Here we have another inference question, so we don't have a conclusion with a well-structured line of reasoning. As always, make sure that you clearly understand the given information and pay attention to the details:
- Cheever College offers traditional classroom-based courses (CBCs) AND several online courses (OCs) via remote computer connection.
- According to a study, the average student grade for OCs was the same as the average student grade for CBCs.
- When calculating average grade for that study, course withdrawals were weighted as equivalent to a course failure.
- The rate of withdrawal was much lower for CBC students than for OC students.
OC students were more likely to withdraw. In the eyes of the study, those students who withdrew failed the course. So
before factoring in the students who did NOT withdraw, we are starting with a higher proportion of failure among the OC students. For example, if there were twice as many withdrawals from OCs as there were from CBCs, then we'd be starting with a failure rate that is twice as high among OC students as it is for CBC students (again, BEFORE factoring in the students who did not withdraw).
Now let's factor in the students who did NOT withdraw. Let's say that the average grade among OC students who did not withdraw was the SAME as the average grade among CBC students who did not withdraw. As stated above, there were more OC withdrawals. So if the
non-withdrawal averages are equal and there are
more OC withdrawals, then the
overall average of OC students would have to be
lower than the
overall average of CBC students.
But we are told that this is
not the case and that the overall averages are the same for both groups. Remember, when we are just looking at the withdrawals, we are starting with a higher failure proportion among OC students. In order for the average of the OC students to "catch-up" to the average of the CBC students, the average of the OC students who did NOT withdraw would have to be HIGHER than the average of the CBC students who did not withdraw. Otherwise, the CBC students would have a higher overall average.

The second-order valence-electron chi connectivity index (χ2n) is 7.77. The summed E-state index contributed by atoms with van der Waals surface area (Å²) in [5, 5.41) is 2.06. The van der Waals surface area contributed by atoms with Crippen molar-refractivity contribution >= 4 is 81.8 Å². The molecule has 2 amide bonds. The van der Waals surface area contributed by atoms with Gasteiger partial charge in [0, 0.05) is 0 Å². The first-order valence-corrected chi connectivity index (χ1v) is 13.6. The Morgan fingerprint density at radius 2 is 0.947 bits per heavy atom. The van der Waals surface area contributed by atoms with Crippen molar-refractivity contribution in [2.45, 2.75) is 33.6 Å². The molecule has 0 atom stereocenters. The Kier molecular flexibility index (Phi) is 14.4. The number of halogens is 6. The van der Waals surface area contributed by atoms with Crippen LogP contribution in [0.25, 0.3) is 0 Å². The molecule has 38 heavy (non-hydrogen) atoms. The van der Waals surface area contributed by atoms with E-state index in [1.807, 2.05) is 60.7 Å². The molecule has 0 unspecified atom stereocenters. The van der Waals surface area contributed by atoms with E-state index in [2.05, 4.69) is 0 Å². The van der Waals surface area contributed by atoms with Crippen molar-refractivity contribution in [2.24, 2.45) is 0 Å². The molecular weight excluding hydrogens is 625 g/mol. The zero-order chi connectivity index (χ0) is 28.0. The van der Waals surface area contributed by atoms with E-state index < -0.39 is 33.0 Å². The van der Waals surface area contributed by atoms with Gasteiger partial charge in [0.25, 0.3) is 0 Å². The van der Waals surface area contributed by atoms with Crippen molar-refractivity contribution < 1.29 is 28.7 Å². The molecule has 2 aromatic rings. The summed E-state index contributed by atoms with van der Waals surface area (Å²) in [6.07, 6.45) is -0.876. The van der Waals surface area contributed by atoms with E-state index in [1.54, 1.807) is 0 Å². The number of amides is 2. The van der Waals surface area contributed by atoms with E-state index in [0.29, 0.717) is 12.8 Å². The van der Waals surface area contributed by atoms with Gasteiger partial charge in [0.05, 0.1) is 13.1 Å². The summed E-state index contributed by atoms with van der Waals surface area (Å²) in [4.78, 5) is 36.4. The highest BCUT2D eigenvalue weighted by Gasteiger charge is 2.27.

Quote:
(A) Among students who did not withdraw, students enrolled in online courses got higher grades, on average, than students enrolled in classroom-based courses.
As described in the preceding analysis, choice (A) has to be true. Keep this one.
Quote:
(B) The number of students enrolled per course at the start of the school term is much higher, on average, for the online courses than for the classroom-based courses.
The study is concerned with AVERAGE grades, so we cannot determine anything about the actual
number of students per course. Eliminate (B).
Quote:
(C) There are no students who take both an online and a classroom-based course in the same school term.
The study compares average student grade for OCs to average student grade for CBCs. This study could be conducted even if some students took both types of courses. The study would simply include the student's OC grades in the OC average and include the student's CBC grades in the CBC average. So we might have students who took both types and we might not. (C) cannot be determined.
Quote:
(D) Among Cheever College students with the best grades, a significant majority take online, rather than classroom-based, courses.
As with choice (B), the findings involve AVERAGE grades. It is certainly possible that a large portion of the students with the BEST grades took CBCs. As long as the AVERAGE of OC students who did not withdraw was higher than the AVERAGE of the CBC students who did not withdraw, it doesn't matter which group has the students with the BEST grades. For example, it is possible that the 10
best students all took CBCs, the rest of the CBC students did poorly, and most of the OC students did fairly well.
Choice (D)
might be true, but we don't know for sure. And we certainly cannot determine that a
significant majority of the students with the best grades took OCs rather than CBCs. Eliminate (D).
Quote:
(E) Courses offered online tend to deal with subject matter that is less challenging than that of classroom-based courses.
The information in the passage does not offer any evidence to EXPLAIN the data. All we can determine is that the average of the OC students who did NOT withdraw has to be higher than the average of the CBC students who did not withdraw. A number of factors could explain this result (better teachers, better courses, etc). Choice (E) is a
possible explanation, but we cannot determine whether it is true based on the information in the passage. Eliminate (E).
Choice (A) is the only statement that HAS to be true.
_________________